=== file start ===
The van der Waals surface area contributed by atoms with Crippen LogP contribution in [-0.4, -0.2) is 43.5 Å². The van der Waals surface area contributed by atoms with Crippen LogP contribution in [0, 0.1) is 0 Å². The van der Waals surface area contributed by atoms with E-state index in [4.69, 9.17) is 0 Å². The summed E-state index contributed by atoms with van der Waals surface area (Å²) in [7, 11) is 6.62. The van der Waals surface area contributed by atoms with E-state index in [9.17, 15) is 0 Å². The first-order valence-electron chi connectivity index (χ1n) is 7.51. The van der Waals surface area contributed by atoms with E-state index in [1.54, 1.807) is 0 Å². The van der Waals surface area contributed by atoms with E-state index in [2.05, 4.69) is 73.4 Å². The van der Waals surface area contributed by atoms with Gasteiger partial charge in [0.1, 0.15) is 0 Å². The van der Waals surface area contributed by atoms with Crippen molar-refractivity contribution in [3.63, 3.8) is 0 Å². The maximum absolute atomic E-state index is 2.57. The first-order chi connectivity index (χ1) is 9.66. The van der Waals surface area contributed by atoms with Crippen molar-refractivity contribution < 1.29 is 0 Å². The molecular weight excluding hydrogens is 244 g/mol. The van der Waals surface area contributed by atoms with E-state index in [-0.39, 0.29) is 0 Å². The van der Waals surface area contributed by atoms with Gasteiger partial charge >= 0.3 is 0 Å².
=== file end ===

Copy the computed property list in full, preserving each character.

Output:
The van der Waals surface area contributed by atoms with Crippen LogP contribution in [-0.4, -0.2) is 43.5 Å². The van der Waals surface area contributed by atoms with Crippen LogP contribution in [0, 0.1) is 0 Å². The van der Waals surface area contributed by atoms with E-state index in [4.69, 9.17) is 0 Å². The summed E-state index contributed by atoms with van der Waals surface area (Å²) in [7, 11) is 6.62. The van der Waals surface area contributed by atoms with E-state index in [9.17, 15) is 0 Å². The first-order valence-electron chi connectivity index (χ1n) is 7.51. The van der Waals surface area contributed by atoms with E-state index in [1.54, 1.807) is 0 Å². The van der Waals surface area contributed by atoms with E-state index in [2.05, 4.69) is 73.4 Å². The van der Waals surface area contributed by atoms with Gasteiger partial charge in [0.1, 0.15) is 0 Å². The van der Waals surface area contributed by atoms with Crippen molar-refractivity contribution in [3.63, 3.8) is 0 Å². The maximum absolute atomic E-state index is 2.57. The first-order chi connectivity index (χ1) is 9.66. The van der Waals surface area contributed by atoms with Crippen molar-refractivity contribution < 1.29 is 0 Å². The molecular weight excluding hydrogens is 244 g/mol. The van der Waals surface area contributed by atoms with E-state index in [-0.39, 0.29) is 0 Å². The van der Waals surface area contributed by atoms with Gasteiger partial charge >= 0.3 is 0 Å².